This is an archived article that was published on in 2012, and information in the article may be outdated. It is provided only for personal research purposes and may not be reprinted.

Editor's note • The second of two stories, this draws on records released by medical licensing boards in New Jersey and Maryland, including interviews with physician Nicola Riley, injured patient D.B. and her mother, C.B. See part one at

Soon after she discovered she was pregnant, D.B. went online to find a way to end it.

The yellow advertisement from American Women's Services beckoned, and the 18-year-old quickly made an appointment. Clinic staff explained she would have to cross the state line — she was five months pregnant, and in her home state of New Jersey, the law limits later-term abortions to hospitals and surgical centers.

Physician Steven Chase Brigham gave her pills to start her contractions at his Voorhees clinic on Friday, Aug. 13, 2010. D.B. was in pain and nervous as she and two other patients followed him in caravan to a destination she said he would not name in advance.

Once in his clinic in the tiny town of Elkton, Md., Brigham introduced D.B. to Nicola Riley, a Utah doctor who would finish the abortion. Brigham rubbed the teen's shoulders and told her to relax as Riley administered the anesthesia.

When D.B. awoke, she was in nearby Union Hospital. She had been seriously injured during Riley's procedure, staff told her, and she needed to go by helicopter to Johns Hopkins Hospital for emergency surgery.

Now, nearly a year and a half later, Riley is charged with murder for killing the fetus D.B. paid $2,000 to abort.

While prosecutors decline to explain their reasoning, New Jersey's attorney general has attacked Brigham's two-state procedures as illegal. Brigham, who is not licensed in Maryland, was indicted with Riley in December for D.B.'s abortion. He also faces murder counts connected to four abortions the previous month.

Riley's lawyers see her charges as an attack on Roe v. Wade, the 1973 Supreme Court decision that legalized abortion.

"If doctors can be prosecuted for criminal offenses in connection with providing critical medical care to women who are in need of it, there is going to be a chilling effect," said Edwin Wall, Riley's Utah attorney.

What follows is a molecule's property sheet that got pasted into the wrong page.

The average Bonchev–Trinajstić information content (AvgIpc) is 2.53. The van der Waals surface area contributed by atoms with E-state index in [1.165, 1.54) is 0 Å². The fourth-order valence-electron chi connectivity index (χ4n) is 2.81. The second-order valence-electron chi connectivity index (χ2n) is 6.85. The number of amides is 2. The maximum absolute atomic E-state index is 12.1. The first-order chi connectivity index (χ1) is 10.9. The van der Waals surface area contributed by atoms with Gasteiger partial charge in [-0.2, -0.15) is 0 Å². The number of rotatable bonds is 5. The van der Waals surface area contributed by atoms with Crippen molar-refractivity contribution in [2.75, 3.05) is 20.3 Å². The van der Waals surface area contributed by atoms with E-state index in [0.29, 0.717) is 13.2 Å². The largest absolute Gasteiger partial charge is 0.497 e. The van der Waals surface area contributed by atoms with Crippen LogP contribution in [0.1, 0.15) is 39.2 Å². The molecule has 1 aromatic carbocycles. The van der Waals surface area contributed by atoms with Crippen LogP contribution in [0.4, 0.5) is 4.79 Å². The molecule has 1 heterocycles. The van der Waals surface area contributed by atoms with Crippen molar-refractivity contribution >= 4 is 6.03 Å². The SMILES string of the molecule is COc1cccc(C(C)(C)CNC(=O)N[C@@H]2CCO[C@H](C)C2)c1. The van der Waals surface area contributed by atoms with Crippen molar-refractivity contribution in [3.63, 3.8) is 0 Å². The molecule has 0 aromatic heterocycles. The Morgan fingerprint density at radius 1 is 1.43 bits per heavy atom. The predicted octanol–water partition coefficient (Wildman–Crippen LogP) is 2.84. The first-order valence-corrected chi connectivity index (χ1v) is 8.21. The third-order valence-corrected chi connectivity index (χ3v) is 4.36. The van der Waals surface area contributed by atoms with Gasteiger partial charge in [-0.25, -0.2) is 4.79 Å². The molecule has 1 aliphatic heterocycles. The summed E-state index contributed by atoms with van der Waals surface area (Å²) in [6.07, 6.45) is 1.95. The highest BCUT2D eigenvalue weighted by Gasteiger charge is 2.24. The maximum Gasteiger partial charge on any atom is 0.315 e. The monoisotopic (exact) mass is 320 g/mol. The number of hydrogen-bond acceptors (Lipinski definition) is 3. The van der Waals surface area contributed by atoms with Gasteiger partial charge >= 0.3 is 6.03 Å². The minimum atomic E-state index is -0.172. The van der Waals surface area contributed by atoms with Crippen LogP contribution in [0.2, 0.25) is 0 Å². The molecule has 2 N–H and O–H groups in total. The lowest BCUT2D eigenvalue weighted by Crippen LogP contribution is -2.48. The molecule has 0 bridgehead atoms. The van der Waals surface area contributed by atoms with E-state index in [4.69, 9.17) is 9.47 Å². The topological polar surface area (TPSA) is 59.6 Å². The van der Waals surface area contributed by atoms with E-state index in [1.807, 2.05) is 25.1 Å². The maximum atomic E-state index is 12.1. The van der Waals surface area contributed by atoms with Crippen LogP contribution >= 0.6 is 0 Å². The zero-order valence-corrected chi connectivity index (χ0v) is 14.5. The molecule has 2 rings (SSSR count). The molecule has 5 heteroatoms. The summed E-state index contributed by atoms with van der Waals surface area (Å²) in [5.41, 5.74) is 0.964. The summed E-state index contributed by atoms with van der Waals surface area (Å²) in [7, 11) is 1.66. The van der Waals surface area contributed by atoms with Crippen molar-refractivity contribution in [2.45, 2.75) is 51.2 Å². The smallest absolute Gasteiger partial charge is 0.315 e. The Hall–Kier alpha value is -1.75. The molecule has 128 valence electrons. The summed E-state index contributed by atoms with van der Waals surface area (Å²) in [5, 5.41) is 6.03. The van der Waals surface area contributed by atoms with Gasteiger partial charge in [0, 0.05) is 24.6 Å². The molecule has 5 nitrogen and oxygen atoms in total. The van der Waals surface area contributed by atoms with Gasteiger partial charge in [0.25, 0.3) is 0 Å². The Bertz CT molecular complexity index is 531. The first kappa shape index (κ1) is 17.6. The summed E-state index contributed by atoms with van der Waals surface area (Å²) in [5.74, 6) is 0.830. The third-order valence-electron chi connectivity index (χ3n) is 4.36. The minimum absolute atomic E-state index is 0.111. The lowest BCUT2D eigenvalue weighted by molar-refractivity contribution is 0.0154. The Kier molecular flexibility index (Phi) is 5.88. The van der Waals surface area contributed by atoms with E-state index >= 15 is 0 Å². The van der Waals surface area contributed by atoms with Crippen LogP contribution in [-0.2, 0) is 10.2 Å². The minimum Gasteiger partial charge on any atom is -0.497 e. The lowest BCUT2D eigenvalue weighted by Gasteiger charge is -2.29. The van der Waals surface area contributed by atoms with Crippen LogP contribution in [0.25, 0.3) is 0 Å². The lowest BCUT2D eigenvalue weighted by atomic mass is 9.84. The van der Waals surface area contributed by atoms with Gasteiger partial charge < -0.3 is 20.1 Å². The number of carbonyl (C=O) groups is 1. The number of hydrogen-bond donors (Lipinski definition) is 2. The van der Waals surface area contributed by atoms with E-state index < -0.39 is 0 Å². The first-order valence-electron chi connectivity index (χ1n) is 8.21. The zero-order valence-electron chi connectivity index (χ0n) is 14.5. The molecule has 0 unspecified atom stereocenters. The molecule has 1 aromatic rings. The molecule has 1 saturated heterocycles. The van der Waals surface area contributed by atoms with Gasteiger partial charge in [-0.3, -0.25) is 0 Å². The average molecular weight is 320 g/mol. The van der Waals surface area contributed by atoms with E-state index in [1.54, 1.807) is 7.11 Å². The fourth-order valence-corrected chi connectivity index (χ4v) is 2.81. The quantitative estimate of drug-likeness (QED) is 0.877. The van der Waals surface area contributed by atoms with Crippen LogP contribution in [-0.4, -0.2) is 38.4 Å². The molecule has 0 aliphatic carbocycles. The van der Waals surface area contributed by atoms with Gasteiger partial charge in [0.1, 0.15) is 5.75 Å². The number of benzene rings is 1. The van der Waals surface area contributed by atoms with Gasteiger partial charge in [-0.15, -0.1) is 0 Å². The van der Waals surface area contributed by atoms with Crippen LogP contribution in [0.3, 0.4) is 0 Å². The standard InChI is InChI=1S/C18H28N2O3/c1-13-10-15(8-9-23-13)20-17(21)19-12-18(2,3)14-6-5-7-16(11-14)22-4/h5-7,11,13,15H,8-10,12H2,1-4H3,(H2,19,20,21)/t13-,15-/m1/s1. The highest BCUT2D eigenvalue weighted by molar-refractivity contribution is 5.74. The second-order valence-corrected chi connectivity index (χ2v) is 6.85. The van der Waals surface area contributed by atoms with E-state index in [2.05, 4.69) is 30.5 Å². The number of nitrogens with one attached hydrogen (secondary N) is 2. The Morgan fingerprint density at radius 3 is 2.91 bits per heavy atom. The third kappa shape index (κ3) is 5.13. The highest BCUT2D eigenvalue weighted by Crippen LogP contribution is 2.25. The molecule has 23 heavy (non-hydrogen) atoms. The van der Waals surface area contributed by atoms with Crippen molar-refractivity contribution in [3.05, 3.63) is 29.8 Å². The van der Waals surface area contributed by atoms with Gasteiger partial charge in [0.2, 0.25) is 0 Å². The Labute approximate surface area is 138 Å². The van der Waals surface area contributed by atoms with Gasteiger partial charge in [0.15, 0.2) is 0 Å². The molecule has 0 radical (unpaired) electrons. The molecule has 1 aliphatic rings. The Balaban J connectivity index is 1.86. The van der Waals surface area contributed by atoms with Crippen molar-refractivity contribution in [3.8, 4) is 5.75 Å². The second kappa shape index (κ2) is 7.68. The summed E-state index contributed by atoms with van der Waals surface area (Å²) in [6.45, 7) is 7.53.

But pro-choice groups don't appear to be taking up Riley's cause. "We want to make sure women's access to care is not restricted as a result of this," said ChristieLyn Diller, spokeswoman for Planned Parenthood of Maryland. But the organization was glad, she said, to see the state investigate the Elkton clinic.

"There's a lot of questionable things happening."

'Call the ambulance' • D.B.'s mother, C.B., could hear the teenager screaming during the abortion. Waiting with D.B.'s boyfriend, C.B. told a staff member, "I can't stand this," and walked down a hallway.

Eventually, Brigham and Riley emerged. "We're having complications," C.B. remembers one of them telling her. Still under anesthesia, D.B. was dressed and wheeled out of the room, a nurse holding her legs up in the air.

The doctors proposed pushing D.B. to the nearby hospital, C.B. remembers. "I said, you can't wheel her over there like that, call the ambulance."

Instead, Brigham drove in a private car, with Riley in the back seat monitoring D.B.

Riley later told Maryland investigators she rejected Brigham's idea of wheeling D.B. to the hospital and said she thought an ambulance would take too much time since the hospital was so close.

At Union Hospital, where staff had been unaware of the abortion clinic, doctors found Riley had punctured D.B.'s uterus in a rare but known risk of abortion and also damaged her bowel. Riley later told an investigator it was her first complication in five years of performing abortions.

'Threat to her patients' • Days after D.B.'s surgery, a Johns Hopkins physician and the Elkton Police Department filed complaints against Riley with the Maryland Board of Physicians. The board suspended her license in an emergency action on Aug. 31, 2010, calling her a "threat to her patients' safety," and continued investigating.